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Every Small Business And Entrepreneur Needs The Media

By Bruce Serbin, owner of Serbin Media, Inc. Business owners are always looking for ways to stand out from their competitors. Some people like traditional advertising while others turn to Facebook and Twitter, attempting to reach their audience through social media campaigns. While either method can be an effective marketing tool, the traditional media - daily newspapers, local and national television, radio programs and online - offer unparalleled advantages. While just about any small business owner and entrepreneur can benefit greatly from publicity, some people have the misconception that a publicist is something only celebrities have. The truth is, many average people have a publicist these days - from doctors, dentists and financial advisors to professional speakers, authors and business consultants. When the stock market takes a dive, how do you think that financial analyst got on CNBC? When American Airlines filed for bankruptcy, how did the networks find an airline consultant to explain the situation? How did that author secure that interview on the morning news? They all had a publicist working behind the scenes making those interviews happen. The person’s qualifications alone might have been necessary, but they weren’t sufficient. The benefits of being seen in the media are many:

Credibility.

There’s just no better form of credibility than being in the media. Whether it’s a quote in a newspaper or a segment on TV, when the media sees you as an expert, the public will see you as one, too. It’s that silent third-party endorsement that is passed down from the media, and people think if he’s good enough for them, he’s good enough for me. Advertising lacks credibility because anyone who sees that ad knows you paid for it. It’s something any business owner can do. Social media lacks credibility as well because anyone can post to Facebook or Twitter. But when you’re on the radio or TV, or the local newspaper quotes you as a source, you just can’t beat that kind of credibility.

It’s all about the money.

Savvy business owners are using the power of the media to make money. They know that level of credibility carries so much weight, and they use it to monetize every possible stream of income. One of our clients has earned more than $2 million over the past three years through licensing deals, public seminar ticket sales, coaching fees, speeches, book sales, foreign rights and simply raising his fees. He credits it all to the enormous amount of media exposure he’s had during that time.

Leverage.

One of the biggest mistakes most business owners who engage in a media publicity campaign make is to let it stop after that initial exposure. Being quoted in the paper or interviewed on television is only half the game. It’s how you use that media that makes all the difference. Most business owners believe their product sales would skyrocket if only they could be on TV. The truth? Media coverage doesn’t always lead directly to sales, even at the national level. Business owners who leverage the media well use those placements in their marketing; on their websites; when being introduced to give a speech; to promote themselves on social media; and as a way to reach out to prospects, former clients and their databases. They also use them to get… well… more media placements! Reporters feel better using someone who their colleagues and competitors have already vetted, so subsequent placements are usually easier than the first. Cumulatively, numerous placements establish the person as a go-to subject matter expert. They also build a strong online reputation. A slick company website high in Google search results is nice; a quote in The Wall Street Journal is a lot nicer.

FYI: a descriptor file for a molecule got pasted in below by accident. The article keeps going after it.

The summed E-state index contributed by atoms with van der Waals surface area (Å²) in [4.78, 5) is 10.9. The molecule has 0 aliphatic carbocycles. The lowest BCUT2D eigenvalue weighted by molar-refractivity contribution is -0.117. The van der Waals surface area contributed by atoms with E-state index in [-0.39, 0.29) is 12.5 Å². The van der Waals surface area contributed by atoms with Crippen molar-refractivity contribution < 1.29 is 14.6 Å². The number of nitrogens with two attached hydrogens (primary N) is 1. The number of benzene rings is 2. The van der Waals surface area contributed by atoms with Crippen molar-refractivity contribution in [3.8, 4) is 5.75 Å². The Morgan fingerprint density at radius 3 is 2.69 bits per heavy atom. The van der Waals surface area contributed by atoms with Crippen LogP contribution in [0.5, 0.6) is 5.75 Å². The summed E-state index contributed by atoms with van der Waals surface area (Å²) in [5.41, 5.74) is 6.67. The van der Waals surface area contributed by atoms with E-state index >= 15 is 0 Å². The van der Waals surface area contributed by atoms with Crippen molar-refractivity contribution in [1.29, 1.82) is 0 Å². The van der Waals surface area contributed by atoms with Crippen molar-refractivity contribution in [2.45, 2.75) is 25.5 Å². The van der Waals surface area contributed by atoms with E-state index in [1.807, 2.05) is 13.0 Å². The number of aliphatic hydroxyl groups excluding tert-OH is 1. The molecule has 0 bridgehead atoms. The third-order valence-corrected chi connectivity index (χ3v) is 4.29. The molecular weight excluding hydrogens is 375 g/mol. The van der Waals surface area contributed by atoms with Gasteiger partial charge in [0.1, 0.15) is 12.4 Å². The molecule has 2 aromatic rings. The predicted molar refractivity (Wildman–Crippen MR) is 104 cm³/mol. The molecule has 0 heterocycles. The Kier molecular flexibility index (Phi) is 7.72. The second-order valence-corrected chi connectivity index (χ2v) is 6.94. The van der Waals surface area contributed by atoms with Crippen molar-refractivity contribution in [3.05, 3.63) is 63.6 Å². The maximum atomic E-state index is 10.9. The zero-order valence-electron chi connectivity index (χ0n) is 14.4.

Be seen as a “thought leader”.

There are “thought leaders” and “thought followers” in business, and when the media turns to someone for insights, that person is seen as a thought leader for her industry. Being a thought leader isn’t always easy, and it won’t always make someone popular, either. It means staying ahead of the rest of the industry, being able to go out on a limb and make a bold prediction, spotting a trend before anyone else and not being afraid to be controversial or to go against conventional wisdom. Lastly it means never playing the middle but taking one side or the other, even if it means not siding with the masses. Being a thought leader in business is important, and being seen by the media as a thought leader will keep them coming back for more interviews, which translate to more credibility, which equals a bigger bottom line. If you’re trying to move your business to the next level and standout from the crowd, consider speaking to a publicist. Be wary if he or she makes any guarantees to the kind of coverage he or she can secure. There are no guarantees, but a publicist should be able to give you a pretty good assessment of what real possibilities are based on your field, experience, message and what you have to offer the media.   Bruce Serbin is an award-winning publicist and owner of Serbin Media, Inc.  Bruce has placed clients in the national media including: NBC’s Today, Good Morning America, CNN, MSNBC, FOX News, CNBC, The New York Times, USA Today, The Huffington Post and many more. He’s also a speaker, trainer and media coach.      

This is an article contributed to Young Upstarts and published or republished here with permission. All rights of this work belong to the authors named in the article above.

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